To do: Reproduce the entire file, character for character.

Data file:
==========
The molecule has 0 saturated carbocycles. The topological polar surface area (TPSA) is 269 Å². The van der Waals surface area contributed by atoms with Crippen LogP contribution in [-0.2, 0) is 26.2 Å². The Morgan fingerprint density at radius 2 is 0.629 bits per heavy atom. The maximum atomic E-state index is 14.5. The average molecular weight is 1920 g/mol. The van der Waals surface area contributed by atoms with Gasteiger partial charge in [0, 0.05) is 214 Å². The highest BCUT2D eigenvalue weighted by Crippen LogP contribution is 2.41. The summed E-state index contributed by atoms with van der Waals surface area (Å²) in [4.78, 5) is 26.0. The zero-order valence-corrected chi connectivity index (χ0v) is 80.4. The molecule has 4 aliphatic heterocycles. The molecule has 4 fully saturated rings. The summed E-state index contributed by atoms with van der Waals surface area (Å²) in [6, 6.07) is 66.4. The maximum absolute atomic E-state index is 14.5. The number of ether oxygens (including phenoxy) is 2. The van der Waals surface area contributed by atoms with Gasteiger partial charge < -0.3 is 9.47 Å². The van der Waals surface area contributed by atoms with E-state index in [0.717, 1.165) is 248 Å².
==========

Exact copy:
The molecule has 0 saturated carbocycles. The topological polar surface area (TPSA) is 269 Å². The van der Waals surface area contributed by atoms with Crippen LogP contribution in [-0.2, 0) is 26.2 Å². The Morgan fingerprint density at radius 2 is 0.629 bits per heavy atom. The maximum atomic E-state index is 14.5. The average molecular weight is 1920 g/mol. The van der Waals surface area contributed by atoms with Gasteiger partial charge in [0, 0.05) is 214 Å². The highest BCUT2D eigenvalue weighted by Crippen LogP contribution is 2.41. The summed E-state index contributed by atoms with van der Waals surface area (Å²) in [4.78, 5) is 26.0. The zero-order valence-corrected chi connectivity index (χ0v) is 80.4. The molecule has 4 aliphatic heterocycles. The molecule has 4 fully saturated rings. The summed E-state index contributed by atoms with van der Waals surface area (Å²) in [6, 6.07) is 66.4. The maximum absolute atomic E-state index is 14.5. The number of ether oxygens (including phenoxy) is 2. The van der Waals surface area contributed by atoms with Gasteiger partial charge < -0.3 is 9.47 Å². The van der Waals surface area contributed by atoms with E-state index in [0.717, 1.165) is 248 Å².